Air layering of plants
Royal Horticultural Society
Air layering is a method of propagating new trees and shrubs from stems still attached to the parent plant. The stem is wrapped with damp moss to encourage roots to form.
Air layering is an effective propagation method for some plants that do not root readily from cuttings and which often lack low-growing shoots suitable for conventional layering, such as magnolia, hazel, Cotinus and flowering Cornus species.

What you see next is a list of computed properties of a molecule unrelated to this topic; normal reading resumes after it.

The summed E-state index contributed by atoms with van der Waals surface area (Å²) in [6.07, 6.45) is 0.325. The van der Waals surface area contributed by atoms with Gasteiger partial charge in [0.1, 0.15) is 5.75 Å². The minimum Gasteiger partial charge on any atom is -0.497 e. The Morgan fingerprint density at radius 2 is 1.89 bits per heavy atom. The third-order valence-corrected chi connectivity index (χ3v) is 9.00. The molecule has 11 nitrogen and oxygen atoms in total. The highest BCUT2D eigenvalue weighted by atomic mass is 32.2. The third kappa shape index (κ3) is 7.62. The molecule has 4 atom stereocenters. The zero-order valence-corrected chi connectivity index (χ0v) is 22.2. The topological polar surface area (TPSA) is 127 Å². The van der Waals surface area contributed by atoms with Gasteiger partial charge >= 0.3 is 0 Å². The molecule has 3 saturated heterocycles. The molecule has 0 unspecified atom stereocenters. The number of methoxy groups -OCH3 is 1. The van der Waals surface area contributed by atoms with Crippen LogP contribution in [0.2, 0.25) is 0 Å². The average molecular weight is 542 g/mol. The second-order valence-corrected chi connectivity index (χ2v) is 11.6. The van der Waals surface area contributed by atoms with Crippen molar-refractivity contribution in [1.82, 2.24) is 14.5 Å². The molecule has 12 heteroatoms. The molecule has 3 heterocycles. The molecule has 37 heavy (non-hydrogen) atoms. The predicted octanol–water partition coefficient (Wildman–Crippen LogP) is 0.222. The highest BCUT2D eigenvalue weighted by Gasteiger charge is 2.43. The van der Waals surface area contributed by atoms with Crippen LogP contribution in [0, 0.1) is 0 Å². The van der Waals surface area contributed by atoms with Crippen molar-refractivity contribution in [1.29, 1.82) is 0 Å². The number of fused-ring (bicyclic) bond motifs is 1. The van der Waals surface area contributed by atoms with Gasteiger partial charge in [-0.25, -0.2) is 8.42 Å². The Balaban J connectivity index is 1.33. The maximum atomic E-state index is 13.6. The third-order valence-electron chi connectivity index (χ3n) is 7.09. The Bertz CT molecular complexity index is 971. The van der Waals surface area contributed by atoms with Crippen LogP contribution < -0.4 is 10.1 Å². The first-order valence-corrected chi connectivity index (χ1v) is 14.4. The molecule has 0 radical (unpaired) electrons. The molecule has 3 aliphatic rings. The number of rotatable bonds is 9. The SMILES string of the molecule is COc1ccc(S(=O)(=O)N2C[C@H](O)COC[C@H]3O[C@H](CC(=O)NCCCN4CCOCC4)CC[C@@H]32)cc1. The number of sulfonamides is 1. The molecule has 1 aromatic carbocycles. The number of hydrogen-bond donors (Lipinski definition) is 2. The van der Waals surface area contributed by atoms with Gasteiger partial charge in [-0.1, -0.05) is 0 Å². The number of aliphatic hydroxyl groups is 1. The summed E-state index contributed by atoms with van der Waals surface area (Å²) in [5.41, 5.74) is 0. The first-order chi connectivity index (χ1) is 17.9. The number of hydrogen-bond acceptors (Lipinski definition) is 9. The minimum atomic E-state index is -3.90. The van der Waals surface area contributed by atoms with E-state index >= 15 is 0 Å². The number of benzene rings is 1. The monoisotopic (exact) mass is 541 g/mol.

Other suitable plants for air layering include: acers, camellia, Chaenomeles, daphnes, Ficus, Forsythia, Hamamelis, jasmine, Philodendron, rhododendron and azalea, lilac and viburnums.